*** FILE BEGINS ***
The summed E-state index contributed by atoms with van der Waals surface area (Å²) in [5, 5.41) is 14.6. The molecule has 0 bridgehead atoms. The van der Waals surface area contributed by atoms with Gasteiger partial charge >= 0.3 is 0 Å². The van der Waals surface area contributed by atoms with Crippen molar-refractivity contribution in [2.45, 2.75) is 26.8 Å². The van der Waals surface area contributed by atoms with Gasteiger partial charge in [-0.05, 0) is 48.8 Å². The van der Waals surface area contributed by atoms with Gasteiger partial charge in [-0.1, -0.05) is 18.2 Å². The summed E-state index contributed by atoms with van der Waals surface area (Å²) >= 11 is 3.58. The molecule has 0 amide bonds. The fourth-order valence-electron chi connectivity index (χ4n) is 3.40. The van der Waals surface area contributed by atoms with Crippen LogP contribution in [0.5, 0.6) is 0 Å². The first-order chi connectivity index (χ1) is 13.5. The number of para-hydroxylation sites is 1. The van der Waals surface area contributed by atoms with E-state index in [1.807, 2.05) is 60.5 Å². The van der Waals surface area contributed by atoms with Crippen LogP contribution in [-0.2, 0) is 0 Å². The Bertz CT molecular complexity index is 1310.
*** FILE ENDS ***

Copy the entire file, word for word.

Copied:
The summed E-state index contributed by atoms with van der Waals surface area (Å²) in [5, 5.41) is 14.6. The molecule has 0 bridgehead atoms. The van der Waals surface area contributed by atoms with Gasteiger partial charge >= 0.3 is 0 Å². The van der Waals surface area contributed by atoms with Crippen molar-refractivity contribution in [2.45, 2.75) is 26.8 Å². The van der Waals surface area contributed by atoms with Gasteiger partial charge in [-0.05, 0) is 48.8 Å². The van der Waals surface area contributed by atoms with Gasteiger partial charge in [-0.1, -0.05) is 18.2 Å². The summed E-state index contributed by atoms with van der Waals surface area (Å²) >= 11 is 3.58. The molecule has 0 amide bonds. The fourth-order valence-electron chi connectivity index (χ4n) is 3.40. The van der Waals surface area contributed by atoms with Crippen LogP contribution in [0.5, 0.6) is 0 Å². The first-order chi connectivity index (χ1) is 13.5. The number of para-hydroxylation sites is 1. The van der Waals surface area contributed by atoms with E-state index in [1.807, 2.05) is 60.5 Å². The van der Waals surface area contributed by atoms with Crippen LogP contribution in [-0.2, 0) is 0 Å². The Bertz CT molecular complexity index is 1310.